A vertically elongated guide sleeve 28 receives the lowermost portion of the plunger, to have wipe-contact therewith, and a compression spring 29 is received on plunger portion 26a to tend to urge the plunger and sleeve in relatively opposite directions. In this regard, the spring and sleeve may also consist of electrically conductive material to provide additional electrical paths between the plunger and enclosure 19. The upper end of the spring typically engages the lower portion of the enlargement, i.e. at 29a, and the lower end of the spring typically engages the upper end of the sleeve at 30.
The sleeve also has close sliding fit, i.e. electrical contact with the enclosure bore 19d, as seen in FIG. 4. Also, a small ring 31 may be located at the lower end of the sleeve, and may tightly engage bore 19d to act as a stop engaged by the bottom end of the sleeve. In this regard, the reducing, i.e. tapered, lower end portion 19d of the enclosure locates the ring, or the lower end of the sleeve in case the ring is omitted. Spring 29 serves to urge the probe plunger toward up-position as seen in solid lines in FIG. 4. A contact is shown at 32 to be relatively displaced toward the head, urging it downwardly toward lower position indicated by broken lines 27'.
An important feature concerns the provision of means 33 at one end, (i.e. the upper end for example) of the housing 19 to releasably retain the enlargement 26c in the housing, whereby the probe in uppermost position remains urged upwardly by the spring 29. Also, the probe sub-assembly 25 as shown in FIG. 5 is easily removed from the housing 19, for replacement or repair, after simple removal of the means 33 from the housing. That means 33 may advantageously comprise a C-ring tightly fitting the bore 19d of the housing, as is clear from FIG. 6. Ring 33 has loose sliding fit with plunger upper section 26b. If desired, a small annular recess may be formed in bore 19d to receive the outermost portion of the ring. The ring is easily removed from the bore as by a tool interfitting small openings 34 in the ring ends, whereby the ring may be radially inwardly deflected to disengage bore 19d.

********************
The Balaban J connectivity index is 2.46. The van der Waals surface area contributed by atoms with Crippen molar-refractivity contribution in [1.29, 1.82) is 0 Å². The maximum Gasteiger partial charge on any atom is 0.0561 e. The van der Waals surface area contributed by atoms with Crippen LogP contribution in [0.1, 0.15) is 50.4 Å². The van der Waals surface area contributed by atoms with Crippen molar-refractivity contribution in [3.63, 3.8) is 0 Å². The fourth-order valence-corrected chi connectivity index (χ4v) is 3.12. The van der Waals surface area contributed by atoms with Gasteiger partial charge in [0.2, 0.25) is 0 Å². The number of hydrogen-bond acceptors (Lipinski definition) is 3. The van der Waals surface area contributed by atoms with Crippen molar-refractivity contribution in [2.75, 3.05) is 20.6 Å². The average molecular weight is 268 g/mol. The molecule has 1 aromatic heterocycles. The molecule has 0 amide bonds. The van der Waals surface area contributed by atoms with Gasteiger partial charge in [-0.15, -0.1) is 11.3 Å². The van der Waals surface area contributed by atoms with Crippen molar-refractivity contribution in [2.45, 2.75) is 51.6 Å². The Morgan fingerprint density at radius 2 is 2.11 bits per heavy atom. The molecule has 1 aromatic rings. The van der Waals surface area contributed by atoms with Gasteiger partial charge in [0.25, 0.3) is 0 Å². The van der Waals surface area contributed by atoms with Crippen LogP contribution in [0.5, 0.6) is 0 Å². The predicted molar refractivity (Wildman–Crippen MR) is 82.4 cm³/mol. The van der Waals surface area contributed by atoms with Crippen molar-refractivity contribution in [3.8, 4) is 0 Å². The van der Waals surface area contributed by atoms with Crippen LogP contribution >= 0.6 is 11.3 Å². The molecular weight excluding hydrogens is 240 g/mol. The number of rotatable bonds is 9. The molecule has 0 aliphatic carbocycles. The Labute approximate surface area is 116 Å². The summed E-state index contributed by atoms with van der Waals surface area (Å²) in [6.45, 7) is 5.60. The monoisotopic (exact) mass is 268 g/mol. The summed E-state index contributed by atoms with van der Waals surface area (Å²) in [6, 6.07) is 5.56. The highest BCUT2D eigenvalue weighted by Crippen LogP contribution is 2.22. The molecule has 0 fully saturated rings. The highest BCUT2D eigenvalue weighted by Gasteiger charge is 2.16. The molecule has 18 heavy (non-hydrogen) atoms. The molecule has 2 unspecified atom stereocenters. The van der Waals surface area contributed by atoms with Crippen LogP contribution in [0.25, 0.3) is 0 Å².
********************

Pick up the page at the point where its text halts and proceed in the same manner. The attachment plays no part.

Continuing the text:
FIGS. 7 and 8 illustrate terminal means 36 to which the wire wrap pins 24 may be connected, as by hand wiring, and to which the other electrical circuitry may be connected. Such means may include a "mother board" 37 attached as by bonding at 38 to lower plate 16, and terminal modules 39 attached to board 37. Located pins 40 may be carried by board 37 to penetrate corresponding locating openings at the corners of the module plates 39a. The latter typically carry rows and columns of terminal pins 41, to which pins 24 are wired. The precise location of the pins 41 enables programmed connections of wires to them, as by known wire wrap machines.
Pins 41 may be appropriated wired to a test set, indicated at 42 in FIG. 9.
FIG. 2 also shows the support of housing 19 as by plates 43 and 44, as during application of loads from multiple contacts. Accordingly, loading is not transferred to the frame 11.
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|U.S. Classification||324/755.05, 324/72.5, 324/755.11, 324/756.04|
|International Classification||G01R1/073, G01R1/067|
|Cooperative Classification||G01R1/07328, G01R1/06722|
|European Classification||G01R1/067C2, G01R1/073B2C|
|Aug 4, 1987||AS||Assignment|
Owner name: XEBEC CORPORATION, 5612 BRIGHTON TERRACE, KANSAS C
Free format text: ASSIGNMENT OF ASSIGNORS INTEREST.;ASSIGNOR:TESTSYSTEMS, INC.;REEL/FRAME:004746/0101
Effective date: 19870727
Owner name: XEBEC CORPORATION, MISSOURI
Free format text: ASSIGNMENT OF ASSIGNORS INTEREST;ASSIGNOR:TESTSYSTEMS, INC.;REEL/FRAME:004746/0101
Effective date: 19870727